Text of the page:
There are many applications where Intel CMT/CAT can be useful, for example fine tuning containers or VM instances, or pinning user space networking buffers to cache ways in DPDK for improved throughput.

Sunday, 31 January 2016

Pagemon improvements

Over the past month I've been finding the odd moments [1] to add some small improvements and fix a few bugs to pagemon (a tool to monitor process memory).  The original code went from a sketchy proof of concept prototype to a somewhat more usable tool in a few weeks, so my main concern recently was to clean up the code and make it more efficient.

With the use of tools such as valgrind's cachegrind and perf I was able to work on some of the code hot-spots [2] and reduce it from ~50-60% CPU down to 5-9% CPU utilisation on my laptop, so it's definitely more machine friendly now.  In addition I've added the following small features:
  • Now one can specify the name of a process to monitor as well as the PID.  This also allows one to run pagemon on itself(!), which is a bit meta.
  • Perf events showing Page Faults and Kernel Page Allocates and Frees, toggled on/off with the 'p' key.
  • Improved and snappier clean up and exit when a monitored process exits.
  • Far more efficient page map reading and rendering.
  • Out of Memory (OOM) scores added to VM statistics window.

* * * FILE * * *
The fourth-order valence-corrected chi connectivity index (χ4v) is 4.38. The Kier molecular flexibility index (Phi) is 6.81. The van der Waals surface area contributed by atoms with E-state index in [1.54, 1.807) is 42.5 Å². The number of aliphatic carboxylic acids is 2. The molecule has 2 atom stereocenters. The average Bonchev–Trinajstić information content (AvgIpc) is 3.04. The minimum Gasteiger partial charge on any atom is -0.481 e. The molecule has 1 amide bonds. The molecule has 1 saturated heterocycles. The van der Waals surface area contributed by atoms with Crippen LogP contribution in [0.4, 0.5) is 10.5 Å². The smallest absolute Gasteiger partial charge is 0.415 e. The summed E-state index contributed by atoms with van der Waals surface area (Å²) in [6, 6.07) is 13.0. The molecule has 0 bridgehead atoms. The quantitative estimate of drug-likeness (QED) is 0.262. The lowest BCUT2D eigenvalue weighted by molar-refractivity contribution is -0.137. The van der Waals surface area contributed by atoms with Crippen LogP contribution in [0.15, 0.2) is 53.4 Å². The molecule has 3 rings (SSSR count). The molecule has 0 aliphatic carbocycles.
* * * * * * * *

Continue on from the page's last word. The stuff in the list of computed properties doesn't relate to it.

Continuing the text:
• Process activity (busy, sleeping, etc) to VM statistics window.
  • Zoom mode min/max with '[' (min) and ']' (max) keys.
  • Close pop-up windows with key 'c'.
  • Improved handling of rapid map expansion and shrinking.
  • Jump to end of map using 'End' key.
  • Improve the man page.
I've tried to keep the tool small and focused and I don't want feature bloat to make it unwieldy and overly complexed.  "Do one job, and do it well" is the philosophy behind pagemon. At just 1500 lines of C, it is as complex as I want it to be for now.

Version 0.01.08 should be hitting the Ubuntu 16.04 Xenial Xerus archive in the next 24 hours or so.  I have also the lastest version in my PPA (ppa:colin-king/pagemon) built for Trusty, Vivid, Wily and Xenial.


Pagemon is useful for spotting unexpected memory activity and it is just interesting watching the behaviour memory hungry processes such as web-browsers and Virtual Machines.

Notes: